They may have made America their new home, but immigrants whose children have special medical needs appear to be having trouble finding a true "medical home" for their child, a new study finds.
In a paper in the journal Pediatrics, a team from the University of Michigan Medical School reports disparities in access to high-quality care between immigrant children, children born to immigrant parents, and children born in the country to American-born parents -- whether or not they had special health needs.
But the worst differences were seen in children who had a medical or behavioral condition that needed special attention -- the very children most likely to be using medical care most often.
Only about one in four of such children who had emigrated to the U.S. had "medical home"-style care, which includes a usual source of non-emergency department care for both well and sick visits, access to care from a specific nurse or doctor, family-centered care, referrals to other care when needed, and access to care coordination. This level of care is growing in popularity because of its ability to help patients use care wisely and avoid wasteful medical spending.
Even when a child with special health needs was American-born, but his or her parents were foreign-born, the odds of having medical-home style care were still lower. In all, 37 percent of these children with health needs had a medical home, compared with 49 percent of children who had the same kinds of needs but were born in the U.S. to American-born parents.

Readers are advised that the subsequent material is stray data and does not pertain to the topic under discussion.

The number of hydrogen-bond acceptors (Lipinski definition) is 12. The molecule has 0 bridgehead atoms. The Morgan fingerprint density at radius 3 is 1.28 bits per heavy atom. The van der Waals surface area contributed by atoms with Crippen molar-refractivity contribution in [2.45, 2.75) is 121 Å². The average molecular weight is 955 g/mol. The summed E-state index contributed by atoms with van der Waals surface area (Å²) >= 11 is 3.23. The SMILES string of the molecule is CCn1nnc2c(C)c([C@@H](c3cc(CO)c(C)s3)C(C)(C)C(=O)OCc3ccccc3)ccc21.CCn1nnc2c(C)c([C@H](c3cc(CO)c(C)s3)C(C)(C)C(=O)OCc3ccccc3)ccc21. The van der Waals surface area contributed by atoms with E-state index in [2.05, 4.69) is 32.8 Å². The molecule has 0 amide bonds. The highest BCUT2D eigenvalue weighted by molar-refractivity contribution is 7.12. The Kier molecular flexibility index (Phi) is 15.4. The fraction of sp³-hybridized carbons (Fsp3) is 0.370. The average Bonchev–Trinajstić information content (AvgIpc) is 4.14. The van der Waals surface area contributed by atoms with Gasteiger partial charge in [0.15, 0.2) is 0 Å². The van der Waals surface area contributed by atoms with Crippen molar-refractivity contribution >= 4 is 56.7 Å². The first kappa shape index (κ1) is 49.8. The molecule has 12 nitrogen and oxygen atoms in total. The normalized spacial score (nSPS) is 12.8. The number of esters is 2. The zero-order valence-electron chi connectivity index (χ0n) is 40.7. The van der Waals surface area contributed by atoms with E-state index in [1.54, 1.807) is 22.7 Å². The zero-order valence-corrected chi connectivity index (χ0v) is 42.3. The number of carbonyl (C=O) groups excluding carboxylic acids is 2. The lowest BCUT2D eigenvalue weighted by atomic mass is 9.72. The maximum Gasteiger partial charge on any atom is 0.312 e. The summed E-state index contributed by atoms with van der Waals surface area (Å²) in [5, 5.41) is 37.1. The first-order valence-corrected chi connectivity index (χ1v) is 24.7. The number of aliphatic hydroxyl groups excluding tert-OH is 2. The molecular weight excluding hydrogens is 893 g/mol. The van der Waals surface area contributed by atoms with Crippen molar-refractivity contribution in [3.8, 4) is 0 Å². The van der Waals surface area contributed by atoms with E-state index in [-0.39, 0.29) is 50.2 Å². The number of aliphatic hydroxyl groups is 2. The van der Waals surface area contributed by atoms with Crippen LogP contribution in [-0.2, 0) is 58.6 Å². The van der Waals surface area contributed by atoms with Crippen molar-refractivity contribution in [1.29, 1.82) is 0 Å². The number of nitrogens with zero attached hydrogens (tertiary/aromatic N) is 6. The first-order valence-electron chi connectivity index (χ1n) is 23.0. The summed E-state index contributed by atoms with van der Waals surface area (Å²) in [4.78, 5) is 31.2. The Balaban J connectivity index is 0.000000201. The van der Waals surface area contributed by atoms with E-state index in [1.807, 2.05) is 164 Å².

"Addressing this disparity in primary care for immigrant children -- both with and without special health care needs -- means that pediatricians and family physicians should focus on care that is family-centered and improving the care coordination between multiple services for children," says Kristin Kan, M.D., MPH, the study's lead author.
"The medical home is a model or description of what good primary care should be for patients; and for children, the medical home represents primary care that focuses on the family, builds on a continuous relationship between the family and the medical team, and ensures that children's health needs are addressed," Kan continues.
"This model of primary care is particularly important for vulnerable children, such as those with special health care needs, because they often have chronic conditions requiring more care."
In addition to the disparities among children with special health needs based on immigrant status of themselves or their parents, Kan and her colleagues also found that the aspects of the medical home that immigrant children were least likely to have were family-centered care and having effective care coordination.
The study used data collected from a national telephone survey of parents across the U.S., called the National Survey of Children's Health. Among other things, it asks about children's health and wellness, and the type of care they receive. The researchers analyzed data from 87,762 children who were less than 18 years old -- of whom 2 percent were born overseas, and 15 percent were born to immigrant parents.
Other researchers have shown in the past that immigrant children, and children born to foreign-born parents, have poor access to care. But this is the first study to look specifically at access to the medical-home style of care for immigrant children born overseas and children born in the US with immigrant parents.
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